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Samsung electronics and camera division merge

Discussion in 'Other Systems' started by OzRay, Feb 25, 2010.

  1. OzRay

    OzRay Mu-43 Hall of Famer

    Jan 29, 2010
    South Gippsland, Australia
    Ray, not Oz

    I've seen these things happen before and it's usually become a disaster. The mamangement from the more powerful division dictates which way things go, who gets the money and who gets cut back first when things get difficult.

    The camera division will now be at the mercy of the electronics division and will likely have to beg for everything they want to do. Not an auspicious start to their new endevours in the small format camera market.


  2. et100

    et100 Mu-43 Regular

    Feb 15, 2010
    Chicago area - USA
    I agree... internal politics within a large company can have a strong influence on the output of a specific department. I think its also showing a diminishing of the "status" of the camera division within the Samsung organization.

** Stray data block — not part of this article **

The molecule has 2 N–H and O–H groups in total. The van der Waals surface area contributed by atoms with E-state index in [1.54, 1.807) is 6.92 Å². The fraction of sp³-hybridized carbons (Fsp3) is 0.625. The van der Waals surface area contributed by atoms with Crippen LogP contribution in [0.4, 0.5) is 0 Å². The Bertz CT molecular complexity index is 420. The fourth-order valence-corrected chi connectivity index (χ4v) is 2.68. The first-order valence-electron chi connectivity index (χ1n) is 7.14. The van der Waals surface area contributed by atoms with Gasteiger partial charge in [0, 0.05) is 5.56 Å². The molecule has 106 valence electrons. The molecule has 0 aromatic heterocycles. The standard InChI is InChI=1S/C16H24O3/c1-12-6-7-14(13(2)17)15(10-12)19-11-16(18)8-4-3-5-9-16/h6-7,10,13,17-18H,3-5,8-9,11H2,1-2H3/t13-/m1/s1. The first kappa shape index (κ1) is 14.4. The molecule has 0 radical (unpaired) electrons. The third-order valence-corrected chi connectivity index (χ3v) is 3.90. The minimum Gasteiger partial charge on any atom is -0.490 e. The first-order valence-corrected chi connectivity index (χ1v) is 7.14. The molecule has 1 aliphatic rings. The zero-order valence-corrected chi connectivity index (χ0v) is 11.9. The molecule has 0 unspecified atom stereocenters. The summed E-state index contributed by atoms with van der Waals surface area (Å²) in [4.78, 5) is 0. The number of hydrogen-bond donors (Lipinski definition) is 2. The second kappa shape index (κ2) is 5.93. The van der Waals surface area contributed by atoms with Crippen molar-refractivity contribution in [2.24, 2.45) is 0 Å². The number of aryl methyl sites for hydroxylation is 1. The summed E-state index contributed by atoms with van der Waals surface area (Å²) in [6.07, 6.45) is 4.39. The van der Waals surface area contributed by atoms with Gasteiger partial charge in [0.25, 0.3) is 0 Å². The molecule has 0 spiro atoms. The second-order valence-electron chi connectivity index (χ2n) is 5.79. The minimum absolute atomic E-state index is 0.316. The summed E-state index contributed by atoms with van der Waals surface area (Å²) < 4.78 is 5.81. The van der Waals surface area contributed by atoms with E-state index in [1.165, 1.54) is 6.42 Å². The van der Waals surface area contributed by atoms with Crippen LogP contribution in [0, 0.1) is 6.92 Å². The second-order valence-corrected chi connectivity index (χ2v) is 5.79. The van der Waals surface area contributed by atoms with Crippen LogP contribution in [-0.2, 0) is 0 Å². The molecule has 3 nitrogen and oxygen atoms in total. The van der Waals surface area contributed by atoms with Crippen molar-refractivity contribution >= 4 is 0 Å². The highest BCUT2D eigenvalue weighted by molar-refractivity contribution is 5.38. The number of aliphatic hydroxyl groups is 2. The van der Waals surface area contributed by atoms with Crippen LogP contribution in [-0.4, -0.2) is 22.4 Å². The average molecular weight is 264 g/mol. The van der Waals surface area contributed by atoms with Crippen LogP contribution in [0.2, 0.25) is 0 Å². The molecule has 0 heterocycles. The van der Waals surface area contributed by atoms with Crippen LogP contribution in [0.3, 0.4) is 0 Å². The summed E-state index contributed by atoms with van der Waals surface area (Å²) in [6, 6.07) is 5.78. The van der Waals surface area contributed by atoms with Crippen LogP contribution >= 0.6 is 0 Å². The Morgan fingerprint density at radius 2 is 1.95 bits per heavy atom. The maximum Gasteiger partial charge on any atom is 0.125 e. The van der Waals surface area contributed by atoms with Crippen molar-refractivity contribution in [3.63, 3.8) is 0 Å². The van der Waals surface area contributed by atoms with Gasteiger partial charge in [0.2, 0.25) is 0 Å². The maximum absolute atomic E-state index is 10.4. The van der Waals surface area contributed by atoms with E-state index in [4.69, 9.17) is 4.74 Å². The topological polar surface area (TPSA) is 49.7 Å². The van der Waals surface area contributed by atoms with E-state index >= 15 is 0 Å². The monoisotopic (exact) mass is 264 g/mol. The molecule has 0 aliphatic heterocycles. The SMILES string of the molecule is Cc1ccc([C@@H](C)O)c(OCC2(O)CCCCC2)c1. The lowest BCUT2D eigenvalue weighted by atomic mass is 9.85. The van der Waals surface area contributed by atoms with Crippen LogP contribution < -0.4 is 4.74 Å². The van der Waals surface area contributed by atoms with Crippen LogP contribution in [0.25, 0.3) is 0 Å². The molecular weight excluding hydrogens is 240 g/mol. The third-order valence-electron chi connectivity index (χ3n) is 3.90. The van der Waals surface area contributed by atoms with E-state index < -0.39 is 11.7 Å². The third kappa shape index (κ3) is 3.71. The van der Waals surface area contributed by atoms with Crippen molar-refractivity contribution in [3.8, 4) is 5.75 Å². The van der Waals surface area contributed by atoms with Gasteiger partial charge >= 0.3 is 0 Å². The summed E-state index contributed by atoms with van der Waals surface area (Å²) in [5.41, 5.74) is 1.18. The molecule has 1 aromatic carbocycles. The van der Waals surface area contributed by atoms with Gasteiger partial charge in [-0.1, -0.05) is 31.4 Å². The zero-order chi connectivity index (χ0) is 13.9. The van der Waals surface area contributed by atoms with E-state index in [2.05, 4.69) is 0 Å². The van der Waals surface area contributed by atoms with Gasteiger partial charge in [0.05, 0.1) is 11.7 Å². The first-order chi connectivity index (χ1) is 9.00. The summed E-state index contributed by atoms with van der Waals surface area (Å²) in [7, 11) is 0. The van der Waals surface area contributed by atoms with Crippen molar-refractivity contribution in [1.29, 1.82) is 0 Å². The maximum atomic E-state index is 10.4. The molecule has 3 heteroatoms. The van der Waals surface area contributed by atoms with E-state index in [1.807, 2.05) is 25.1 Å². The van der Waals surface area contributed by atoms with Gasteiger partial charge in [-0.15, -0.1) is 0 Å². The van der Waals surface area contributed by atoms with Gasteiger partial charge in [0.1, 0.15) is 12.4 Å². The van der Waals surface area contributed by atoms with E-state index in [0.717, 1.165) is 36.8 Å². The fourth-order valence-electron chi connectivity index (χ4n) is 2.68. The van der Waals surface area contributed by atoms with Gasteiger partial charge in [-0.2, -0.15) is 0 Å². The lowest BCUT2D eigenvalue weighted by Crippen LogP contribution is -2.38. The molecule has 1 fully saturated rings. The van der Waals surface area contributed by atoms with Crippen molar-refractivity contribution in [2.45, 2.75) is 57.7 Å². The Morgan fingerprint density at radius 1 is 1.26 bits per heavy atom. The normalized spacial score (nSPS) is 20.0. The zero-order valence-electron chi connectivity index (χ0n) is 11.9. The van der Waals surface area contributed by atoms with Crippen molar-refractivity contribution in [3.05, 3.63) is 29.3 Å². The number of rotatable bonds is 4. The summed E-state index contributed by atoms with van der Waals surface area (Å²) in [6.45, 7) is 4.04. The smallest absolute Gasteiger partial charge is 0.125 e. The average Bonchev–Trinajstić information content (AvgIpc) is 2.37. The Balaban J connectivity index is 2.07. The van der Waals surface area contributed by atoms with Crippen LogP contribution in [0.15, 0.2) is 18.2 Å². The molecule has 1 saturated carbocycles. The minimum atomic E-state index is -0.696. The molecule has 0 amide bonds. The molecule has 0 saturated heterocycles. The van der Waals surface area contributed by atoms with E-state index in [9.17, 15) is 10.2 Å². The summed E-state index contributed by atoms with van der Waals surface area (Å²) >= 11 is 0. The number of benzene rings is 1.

Its going to be interesting to watch how the new layer of management will impact the innovation and risk taking that are often absent in large organizations.
  3. Chow Monkey

    Chow Monkey Mu-43 Regular

    It all depends how Samsung looks at imaging. Often older photographers want photography to be photography and prefer print. However the reality is all different. Photography and video are merging already. The oldfashioned photographer is becoming an ancient relic. Youngsters are making images all day using whatever tool they can use like cellphones, p&s or even webcams.. Is a whole new culture. And trust me. From this culture new talents will arise. Check flickr.com or deviantart.com and see how creative young people handle images using basic tools. I guess for them print is not even important anymore.. It's all about LCD, widescreen TV..

    Samsung understands this evolution and it therefore makes sense to merge this all.. Panasonic and Sony are doing the same.. Modern Sony equipment is "Brava" optimized..